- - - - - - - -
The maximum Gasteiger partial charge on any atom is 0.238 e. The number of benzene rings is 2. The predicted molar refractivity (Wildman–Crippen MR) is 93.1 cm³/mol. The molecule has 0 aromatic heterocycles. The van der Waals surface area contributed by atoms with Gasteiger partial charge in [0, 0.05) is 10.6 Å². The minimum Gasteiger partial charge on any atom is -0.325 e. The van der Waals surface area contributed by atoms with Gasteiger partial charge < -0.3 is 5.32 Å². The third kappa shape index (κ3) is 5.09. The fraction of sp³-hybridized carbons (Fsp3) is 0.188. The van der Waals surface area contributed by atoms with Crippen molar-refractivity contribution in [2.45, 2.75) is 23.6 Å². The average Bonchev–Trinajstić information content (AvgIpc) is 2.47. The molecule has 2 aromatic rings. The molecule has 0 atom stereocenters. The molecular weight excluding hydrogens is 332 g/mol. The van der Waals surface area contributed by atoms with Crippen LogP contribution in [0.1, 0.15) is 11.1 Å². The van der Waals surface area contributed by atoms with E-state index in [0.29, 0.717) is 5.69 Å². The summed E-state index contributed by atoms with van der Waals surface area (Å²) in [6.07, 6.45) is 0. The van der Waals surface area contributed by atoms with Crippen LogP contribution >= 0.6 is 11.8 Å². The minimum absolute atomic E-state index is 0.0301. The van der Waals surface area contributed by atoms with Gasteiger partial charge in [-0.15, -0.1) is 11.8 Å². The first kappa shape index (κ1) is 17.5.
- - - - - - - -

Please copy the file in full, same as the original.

The maximum Gasteiger partial charge on any atom is 0.238 e. The number of benzene rings is 2. The predicted molar refractivity (Wildman–Crippen MR) is 93.1 cm³/mol. The molecule has 0 aromatic heterocycles. The van der Waals surface area contributed by atoms with Gasteiger partial charge in [0, 0.05) is 10.6 Å². The minimum Gasteiger partial charge on any atom is -0.325 e. The van der Waals surface area contributed by atoms with Gasteiger partial charge < -0.3 is 5.32 Å². The third kappa shape index (κ3) is 5.09. The fraction of sp³-hybridized carbons (Fsp3) is 0.188. The van der Waals surface area contributed by atoms with Crippen molar-refractivity contribution in [2.45, 2.75) is 23.6 Å². The average Bonchev–Trinajstić information content (AvgIpc) is 2.47. The molecule has 2 aromatic rings. The molecule has 0 atom stereocenters. The molecular weight excluding hydrogens is 332 g/mol. The van der Waals surface area contributed by atoms with Crippen LogP contribution in [0.1, 0.15) is 11.1 Å². The van der Waals surface area contributed by atoms with E-state index in [0.29, 0.717) is 5.69 Å². The summed E-state index contributed by atoms with van der Waals surface area (Å²) in [6.07, 6.45) is 0. The van der Waals surface area contributed by atoms with Crippen LogP contribution >= 0.6 is 11.8 Å². The minimum absolute atomic E-state index is 0.0301. The van der Waals surface area contributed by atoms with Gasteiger partial charge in [-0.15, -0.1) is 11.8 Å². The first kappa shape index (κ1) is 17.5.